Mary Johnson loves her family. She grew up in a traditional household. Her earliest memories revolved around her father marching through the door at the end of a long day to find her mother emerging from the kitchen with a smile to report that dinner would soon be on the table. Dinner was always a bright spot in her day, as her parents would ask a hundred questions about her and her sisters’ day.
Another thing she remembers is always wanting to get married and always wanting to keep her last name. She loved the idea of recreating the family that she grew up in while at the same time paying homage to them.
What got her thinking about all this was a boy. Well, a man really. THE man, if she was going to be honest about it. The first time she saw him she knew. There might as well have been doves released behind him as he entered the room. “A handsome man certainly brings out the insecurities” she thought to herself at the time. Whether that was echoes from the collective unconscious or a result of the last Cosmopolitan article she’d read she didn’t know.
“It’s not my responsibility to be beautiful. I’m not alive for that purpose. My existence is not about how desirable you find me.”
― Warsan Shire
There was only one small problem. His last name was Johnson.
“I hate to hear you talk about all women as if they were fine ladies instead of rational creatures. None of us want to be in calm waters all our lives.”
― Jane Austen
People would assume she took his last name. That would not do. Of course she wanted his Johnson, she wasn’t rejecting it. Not at all. It’s just that it was important that she had her own Johnson.
“A friend said to me, “Hey you need to grow a pair. Grow a pair, Bro.” It’s when someone calls you weak, but they associate it with a lack of testicles. Which is weird, because testicles are the most sensitive things in the world. If you suddenly just grew a pair, you’d be a lot more vulnerable. If you want to be tough, you should lose a pair. If you want to be real tough, you should grow a vagina. Those things can take a pounding.”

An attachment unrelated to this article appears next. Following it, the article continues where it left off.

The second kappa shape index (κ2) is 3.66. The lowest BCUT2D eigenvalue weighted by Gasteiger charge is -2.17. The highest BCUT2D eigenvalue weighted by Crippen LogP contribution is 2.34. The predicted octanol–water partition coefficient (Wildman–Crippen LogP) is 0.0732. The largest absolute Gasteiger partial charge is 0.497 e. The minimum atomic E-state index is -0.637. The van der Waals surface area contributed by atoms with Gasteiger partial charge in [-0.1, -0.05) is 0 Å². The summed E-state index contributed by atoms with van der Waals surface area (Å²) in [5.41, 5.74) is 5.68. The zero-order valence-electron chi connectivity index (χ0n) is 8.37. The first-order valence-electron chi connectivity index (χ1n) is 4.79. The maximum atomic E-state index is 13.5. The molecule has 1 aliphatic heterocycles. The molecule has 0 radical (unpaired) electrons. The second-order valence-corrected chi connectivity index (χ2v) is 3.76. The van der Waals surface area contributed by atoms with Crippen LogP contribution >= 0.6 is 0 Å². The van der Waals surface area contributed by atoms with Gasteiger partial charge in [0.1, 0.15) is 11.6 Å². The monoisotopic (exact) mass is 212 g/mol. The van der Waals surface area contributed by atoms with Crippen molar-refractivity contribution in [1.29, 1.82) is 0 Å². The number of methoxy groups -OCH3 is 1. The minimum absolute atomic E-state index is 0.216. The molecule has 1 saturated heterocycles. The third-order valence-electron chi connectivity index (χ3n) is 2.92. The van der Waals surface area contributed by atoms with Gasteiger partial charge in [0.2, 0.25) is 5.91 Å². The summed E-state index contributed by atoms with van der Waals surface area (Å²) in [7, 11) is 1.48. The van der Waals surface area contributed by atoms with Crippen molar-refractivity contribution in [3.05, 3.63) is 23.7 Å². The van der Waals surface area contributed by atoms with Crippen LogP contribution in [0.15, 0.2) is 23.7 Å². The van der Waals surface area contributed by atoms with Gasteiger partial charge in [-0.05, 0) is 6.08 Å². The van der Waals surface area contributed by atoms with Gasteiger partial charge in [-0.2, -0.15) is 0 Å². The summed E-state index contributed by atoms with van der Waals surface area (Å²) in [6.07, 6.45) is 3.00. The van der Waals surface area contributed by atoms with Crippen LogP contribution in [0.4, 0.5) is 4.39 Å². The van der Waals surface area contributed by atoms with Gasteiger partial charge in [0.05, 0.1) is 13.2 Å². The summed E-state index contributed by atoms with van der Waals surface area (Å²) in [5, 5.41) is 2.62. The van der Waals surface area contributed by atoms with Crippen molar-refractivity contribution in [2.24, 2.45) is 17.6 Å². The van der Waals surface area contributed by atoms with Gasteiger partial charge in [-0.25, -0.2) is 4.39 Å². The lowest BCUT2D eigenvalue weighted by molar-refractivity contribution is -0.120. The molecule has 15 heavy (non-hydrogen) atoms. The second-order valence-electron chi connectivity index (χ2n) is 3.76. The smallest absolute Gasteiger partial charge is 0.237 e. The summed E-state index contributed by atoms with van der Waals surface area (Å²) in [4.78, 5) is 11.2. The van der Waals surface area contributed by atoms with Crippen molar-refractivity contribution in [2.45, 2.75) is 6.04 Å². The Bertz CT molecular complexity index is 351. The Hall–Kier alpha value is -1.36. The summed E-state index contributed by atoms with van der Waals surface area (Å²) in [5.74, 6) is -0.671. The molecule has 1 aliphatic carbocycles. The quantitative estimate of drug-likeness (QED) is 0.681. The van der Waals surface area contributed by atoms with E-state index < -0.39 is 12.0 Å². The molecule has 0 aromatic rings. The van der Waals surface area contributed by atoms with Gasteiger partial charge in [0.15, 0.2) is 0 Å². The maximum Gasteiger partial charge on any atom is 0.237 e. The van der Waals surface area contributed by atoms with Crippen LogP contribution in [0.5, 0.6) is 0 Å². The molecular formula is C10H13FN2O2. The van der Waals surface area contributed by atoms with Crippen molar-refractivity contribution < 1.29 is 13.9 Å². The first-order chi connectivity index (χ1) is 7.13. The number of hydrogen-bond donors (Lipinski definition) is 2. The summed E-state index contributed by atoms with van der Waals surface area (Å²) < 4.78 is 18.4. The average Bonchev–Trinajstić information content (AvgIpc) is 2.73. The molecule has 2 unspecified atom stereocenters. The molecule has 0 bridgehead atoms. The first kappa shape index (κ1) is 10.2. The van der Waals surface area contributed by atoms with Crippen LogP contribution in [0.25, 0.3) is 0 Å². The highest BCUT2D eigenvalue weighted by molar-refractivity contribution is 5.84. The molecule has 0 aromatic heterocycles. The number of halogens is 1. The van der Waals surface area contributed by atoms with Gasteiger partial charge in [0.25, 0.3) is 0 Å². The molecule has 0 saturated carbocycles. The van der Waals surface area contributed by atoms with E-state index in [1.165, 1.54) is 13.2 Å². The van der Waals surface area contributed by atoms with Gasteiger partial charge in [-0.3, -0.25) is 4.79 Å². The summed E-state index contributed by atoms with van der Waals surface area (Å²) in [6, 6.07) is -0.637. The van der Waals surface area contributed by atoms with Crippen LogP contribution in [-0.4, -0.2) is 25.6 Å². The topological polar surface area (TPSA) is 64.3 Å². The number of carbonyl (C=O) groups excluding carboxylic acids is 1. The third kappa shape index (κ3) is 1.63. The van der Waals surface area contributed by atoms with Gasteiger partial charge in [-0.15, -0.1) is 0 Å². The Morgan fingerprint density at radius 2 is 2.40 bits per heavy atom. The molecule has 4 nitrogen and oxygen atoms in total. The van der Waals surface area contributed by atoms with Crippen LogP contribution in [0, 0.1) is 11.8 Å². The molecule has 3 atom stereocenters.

― Sheng Wang
She debated whether she should call herself Mary Johnson Johnson. Two Johnsons is a lot for one woman, and in the end nobody would know which Johnson was which. Nobody would be able to tell her husband’s Johnson from her own.
The dilemma ruined the time leading up to her nuptials. She just couldn’t come to grips with it. She loved her husband’s Johnson (almost as much as I love typing it), but even during the ceremony she couldn’t relax and enjoy the proceedings.
Finally it came time for her husband to say his vows. He’d gone to the trouble of writing his own. Well, not exactly. He had decided to use a quote from Roman Payne;
“She is free in her wildness, she is a wanderess, a drop of free water. She knows nothing of borders and cares nothing for rules or customs. ‘Time’ for her isn’t something to fight against. Her life flows clean, with passion, like fresh water.”
When he was done there wasn’t a dry eye in the church.
It was then that Mary Johnson turned and fled back down the aisle. Out the door and into the light.
“What’s the worst possible thing you can call a woman? Don’t hold back, now.
You’re probably thinking of words like slut, whore, bitch, cunt (I told you not to hold back!), skank.
Okay, now, what are the worst things you can call a guy? Fag, girl, bitch, pussy. I’ve even heard the term “mangina.”
Notice anything? The worst thing you can call a girl is a girl. The worst thing you can call a guy is a girl. Being a woman is the ultimate insult. Now tell me that’s not royally fucked up.”
― Jessica Valenti